Lowrey: Sue Blom Passes Away

By Michael J. “Orange Mike” Lowrey: Long-time Milwaukee SF fan Suzanne Alles “Sue” Blom, author of the excellent alternate history novel Inca: The Scarlet Fringe (Tor, 2001) [and unsold sequel(s)], died at approximately 5:30 p.m. June 23 from complications of intestinal cancer. “She had friends around her talking politics when she just slipped away.”

Formerly a student of ancient history in Iowa, Sue came to Milwaukee as a VISTA volunteer, working for the local tenants’ union, and ended up staying here. She became a tax preparer, helping people “keep the tax man away from the door,” and has been a mainstay of Milwaukee progressive politics behind the scenes, as well as an active member of the Wisconsin fannish community.

Due to insufficient sales of the first volume, she was unable to find a publisher for the planned sequel(s) to Inca; but it garnered her more than one person’s nomination for the John W. Campbell Award for Best New Writer (although she’d had a novelette, “In Memory of Prince Edward”, in the April 1993 issue of Tomorrow Speculative Fiction). Sue was also the co-creator of the Verdant Lore Tarot, a plant-centered tarot deck.

Gene DeWeese (1931-2012)

Gene DeWeese died on March 19. “He had been in great pain (physical and mental) from Lewy body dementia,” reports Mike Lowrey, “and it finally took him pretty suddenly, after months of pain and mental suffering had traumatized [him and his wife, Bev] badly.”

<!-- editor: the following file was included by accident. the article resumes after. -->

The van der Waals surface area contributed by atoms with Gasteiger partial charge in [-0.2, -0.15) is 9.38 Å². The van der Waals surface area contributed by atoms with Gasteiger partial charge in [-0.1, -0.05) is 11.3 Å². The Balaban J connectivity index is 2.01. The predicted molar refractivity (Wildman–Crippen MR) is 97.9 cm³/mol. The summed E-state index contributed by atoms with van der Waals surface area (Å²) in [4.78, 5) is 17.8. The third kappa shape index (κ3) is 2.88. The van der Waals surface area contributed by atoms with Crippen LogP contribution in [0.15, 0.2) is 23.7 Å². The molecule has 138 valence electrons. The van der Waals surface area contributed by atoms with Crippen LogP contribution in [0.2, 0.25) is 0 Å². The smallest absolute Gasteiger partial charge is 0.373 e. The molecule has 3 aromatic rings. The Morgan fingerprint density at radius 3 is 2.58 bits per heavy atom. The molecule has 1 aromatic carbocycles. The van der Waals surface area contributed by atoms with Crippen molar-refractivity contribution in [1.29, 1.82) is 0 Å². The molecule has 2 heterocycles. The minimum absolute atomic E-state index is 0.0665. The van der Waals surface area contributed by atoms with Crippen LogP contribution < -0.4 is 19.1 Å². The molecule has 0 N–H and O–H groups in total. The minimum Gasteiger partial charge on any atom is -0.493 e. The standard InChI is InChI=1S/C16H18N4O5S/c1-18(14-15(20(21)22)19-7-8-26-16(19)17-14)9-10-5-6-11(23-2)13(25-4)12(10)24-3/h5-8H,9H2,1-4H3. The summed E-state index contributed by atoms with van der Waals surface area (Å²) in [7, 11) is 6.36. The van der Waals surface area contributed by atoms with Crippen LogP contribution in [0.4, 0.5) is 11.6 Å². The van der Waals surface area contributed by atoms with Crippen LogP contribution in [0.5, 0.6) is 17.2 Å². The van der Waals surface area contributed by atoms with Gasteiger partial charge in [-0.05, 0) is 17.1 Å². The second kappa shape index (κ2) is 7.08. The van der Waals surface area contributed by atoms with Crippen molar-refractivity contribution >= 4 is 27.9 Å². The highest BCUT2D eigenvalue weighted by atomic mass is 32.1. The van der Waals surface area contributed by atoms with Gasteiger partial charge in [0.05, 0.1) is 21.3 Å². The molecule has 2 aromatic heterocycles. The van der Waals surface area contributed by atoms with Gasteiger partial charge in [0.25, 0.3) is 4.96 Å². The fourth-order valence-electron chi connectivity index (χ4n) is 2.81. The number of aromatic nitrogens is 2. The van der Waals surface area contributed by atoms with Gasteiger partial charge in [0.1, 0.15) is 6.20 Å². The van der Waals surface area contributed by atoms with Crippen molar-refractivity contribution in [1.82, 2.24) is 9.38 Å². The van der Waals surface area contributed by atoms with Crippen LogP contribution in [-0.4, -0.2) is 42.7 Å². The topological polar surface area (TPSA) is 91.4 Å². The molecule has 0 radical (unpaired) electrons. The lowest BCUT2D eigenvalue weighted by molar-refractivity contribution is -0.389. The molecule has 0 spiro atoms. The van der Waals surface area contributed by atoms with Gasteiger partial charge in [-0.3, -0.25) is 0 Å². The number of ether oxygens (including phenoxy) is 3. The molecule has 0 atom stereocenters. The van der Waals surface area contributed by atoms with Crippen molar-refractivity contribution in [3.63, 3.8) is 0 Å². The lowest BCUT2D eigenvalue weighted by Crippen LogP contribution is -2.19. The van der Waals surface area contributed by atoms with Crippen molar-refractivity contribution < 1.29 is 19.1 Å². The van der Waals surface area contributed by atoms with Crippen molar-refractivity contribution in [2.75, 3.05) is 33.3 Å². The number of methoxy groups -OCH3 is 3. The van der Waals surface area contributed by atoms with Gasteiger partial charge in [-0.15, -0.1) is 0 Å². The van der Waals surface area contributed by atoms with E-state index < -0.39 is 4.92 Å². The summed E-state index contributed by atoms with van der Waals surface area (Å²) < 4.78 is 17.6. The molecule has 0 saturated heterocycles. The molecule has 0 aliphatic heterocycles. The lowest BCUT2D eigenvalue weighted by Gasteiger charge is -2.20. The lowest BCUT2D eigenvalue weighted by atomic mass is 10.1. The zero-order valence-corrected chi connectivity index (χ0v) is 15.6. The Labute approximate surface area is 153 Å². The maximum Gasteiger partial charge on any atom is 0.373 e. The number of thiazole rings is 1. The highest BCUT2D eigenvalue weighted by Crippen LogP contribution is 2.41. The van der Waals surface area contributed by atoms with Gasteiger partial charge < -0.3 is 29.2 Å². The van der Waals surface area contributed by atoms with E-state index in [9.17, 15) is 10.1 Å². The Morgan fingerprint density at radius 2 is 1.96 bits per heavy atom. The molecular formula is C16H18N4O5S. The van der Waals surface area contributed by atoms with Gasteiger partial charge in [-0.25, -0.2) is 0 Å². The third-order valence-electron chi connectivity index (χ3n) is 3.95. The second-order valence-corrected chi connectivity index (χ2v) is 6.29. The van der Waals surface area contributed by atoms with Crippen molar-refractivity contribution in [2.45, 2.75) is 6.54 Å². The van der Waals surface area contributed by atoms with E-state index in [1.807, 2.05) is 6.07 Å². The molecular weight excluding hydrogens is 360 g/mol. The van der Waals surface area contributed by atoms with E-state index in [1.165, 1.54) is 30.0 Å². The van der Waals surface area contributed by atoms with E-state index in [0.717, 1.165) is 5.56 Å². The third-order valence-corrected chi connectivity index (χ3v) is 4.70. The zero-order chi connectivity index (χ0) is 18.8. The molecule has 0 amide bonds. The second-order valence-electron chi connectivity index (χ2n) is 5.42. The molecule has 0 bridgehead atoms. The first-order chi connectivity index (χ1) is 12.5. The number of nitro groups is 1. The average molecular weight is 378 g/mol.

Bev and Gene had been married for many years. Beverly Amers and Juanita Wellons formed the Eastern Indiana Science Fiction Association (EISFA) in the early 1950s and in time wed two other club members, Buck Coulson and Gene DeWeese.

Buck revealed in a Pixel interview:

When we first got acquainted, he wrote voluminous letters to loads of people but would barely say two words in a face-to-face contact. A friend of mine met him once, and after he’d left, asked, “Does he talk?”

The Coulsons’ fanzine Yandro won the Hugo in 1965. About the same time, Buck and Gene launched pro careers as collaborators on a couple of Man From U.N.C.L.E. novels. DeWeese remembered:

The U.N.C.L.E. books were the first sales Buck and I had made, in fact the first things either of us had written longer than a short story, so we considered them a great ‘earn-while-you-learn’ program.

The team of DeWeese and Coulson wrote several sf novels, plus two murder mysteries set at Worldcons, Now You See It/Him/Them (1975) and Charles Fort Never Mentioned Wombats (1977), filled with references and in-jokes. Another reference-filled short story  “Queen of the Timies,” appeared in Mike Resnick’s Alternate Worldcons (1994), in which Time Tunnel fans gather to honor Time Fleet Admiral Bjo Trimble and the show’s creator, Gene Roddenberry, presents a special cut of “The Trouble with Trimbles.”

DeWeese, writing solo, also did novels based on TV sf shows like Star Trek and Lost in Space and wrote gothics under a pen name. His YA novel The Adventures of a Two-Minute Werewolf was made into a TV movie. His last story may have been “The World of Null-T,” published in 2010.

Before turning to fiction DeWeese was a technical writer in the Apollo program of the 1960s.

With Christopher Priest’s name being bandied about lately, it’s an interesting coincidence that DeWeese once named him as one of the authors he especially liked:

Gene: I’ve always read both sf and mysteries — PLANET STORIES and Clarke and Erle Stanley Gardner in grade and high school, Priest and Clarke, Gorman and Pronzini, etc., now.

[Thanks to Mike Lowrey, Steven H Silver and Andrew Porter for the story.]